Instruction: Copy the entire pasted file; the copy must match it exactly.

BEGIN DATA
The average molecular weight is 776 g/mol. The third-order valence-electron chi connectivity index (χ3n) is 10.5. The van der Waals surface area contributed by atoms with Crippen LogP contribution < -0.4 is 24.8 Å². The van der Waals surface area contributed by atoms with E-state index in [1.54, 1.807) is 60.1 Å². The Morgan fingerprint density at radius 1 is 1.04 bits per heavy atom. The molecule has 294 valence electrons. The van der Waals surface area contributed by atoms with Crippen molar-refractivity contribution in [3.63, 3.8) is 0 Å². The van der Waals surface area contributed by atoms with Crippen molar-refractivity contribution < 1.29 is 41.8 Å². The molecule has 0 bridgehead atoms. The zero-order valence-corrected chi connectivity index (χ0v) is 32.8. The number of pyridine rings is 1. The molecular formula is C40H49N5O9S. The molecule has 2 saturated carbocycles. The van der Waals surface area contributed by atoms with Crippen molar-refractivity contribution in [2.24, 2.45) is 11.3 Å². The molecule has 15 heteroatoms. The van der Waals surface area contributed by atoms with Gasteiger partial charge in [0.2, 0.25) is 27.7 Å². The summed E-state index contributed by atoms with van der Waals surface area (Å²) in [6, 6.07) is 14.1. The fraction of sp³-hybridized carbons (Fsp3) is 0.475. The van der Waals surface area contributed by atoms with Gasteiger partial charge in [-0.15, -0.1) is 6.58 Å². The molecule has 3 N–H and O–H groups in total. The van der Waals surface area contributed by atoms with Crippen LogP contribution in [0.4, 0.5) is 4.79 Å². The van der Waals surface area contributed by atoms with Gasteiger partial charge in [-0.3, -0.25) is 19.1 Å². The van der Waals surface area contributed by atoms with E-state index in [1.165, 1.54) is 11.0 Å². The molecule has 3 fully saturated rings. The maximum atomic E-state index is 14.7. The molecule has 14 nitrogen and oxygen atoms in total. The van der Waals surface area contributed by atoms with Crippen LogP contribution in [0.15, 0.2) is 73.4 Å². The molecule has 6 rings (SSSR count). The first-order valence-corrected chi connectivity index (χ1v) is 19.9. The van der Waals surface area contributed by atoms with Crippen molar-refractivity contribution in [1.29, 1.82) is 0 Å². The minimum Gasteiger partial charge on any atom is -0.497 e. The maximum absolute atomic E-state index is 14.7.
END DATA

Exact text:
The average molecular weight is 776 g/mol. The third-order valence-electron chi connectivity index (χ3n) is 10.5. The van der Waals surface area contributed by atoms with Crippen LogP contribution < -0.4 is 24.8 Å². The van der Waals surface area contributed by atoms with E-state index in [1.54, 1.807) is 60.1 Å². The Morgan fingerprint density at radius 1 is 1.04 bits per heavy atom. The molecule has 294 valence electrons. The van der Waals surface area contributed by atoms with Crippen molar-refractivity contribution in [3.63, 3.8) is 0 Å². The van der Waals surface area contributed by atoms with Crippen molar-refractivity contribution < 1.29 is 41.8 Å². The molecule has 0 bridgehead atoms. The zero-order valence-corrected chi connectivity index (χ0v) is 32.8. The number of pyridine rings is 1. The molecular formula is C40H49N5O9S. The molecule has 2 saturated carbocycles. The van der Waals surface area contributed by atoms with Crippen molar-refractivity contribution in [2.24, 2.45) is 11.3 Å². The molecule has 15 heteroatoms. The van der Waals surface area contributed by atoms with Gasteiger partial charge in [0.2, 0.25) is 27.7 Å². The summed E-state index contributed by atoms with van der Waals surface area (Å²) in [6, 6.07) is 14.1. The fraction of sp³-hybridized carbons (Fsp3) is 0.475. The van der Waals surface area contributed by atoms with Gasteiger partial charge in [-0.15, -0.1) is 6.58 Å². The molecule has 3 N–H and O–H groups in total. The van der Waals surface area contributed by atoms with Crippen LogP contribution in [0.4, 0.5) is 4.79 Å². The van der Waals surface area contributed by atoms with Gasteiger partial charge in [-0.3, -0.25) is 19.1 Å². The van der Waals surface area contributed by atoms with E-state index in [1.165, 1.54) is 11.0 Å². The molecule has 3 fully saturated rings. The maximum atomic E-state index is 14.7. The molecule has 14 nitrogen and oxygen atoms in total. The van der Waals surface area contributed by atoms with Crippen LogP contribution in [0.15, 0.2) is 73.4 Å². The molecule has 6 rings (SSSR count). The first-order valence-corrected chi connectivity index (χ1v) is 19.9. The van der Waals surface area contributed by atoms with Crippen molar-refractivity contribution in [1.29, 1.82) is 0 Å². The minimum Gasteiger partial charge on any atom is -0.497 e. The maximum absolute atomic E-state index is 14.7.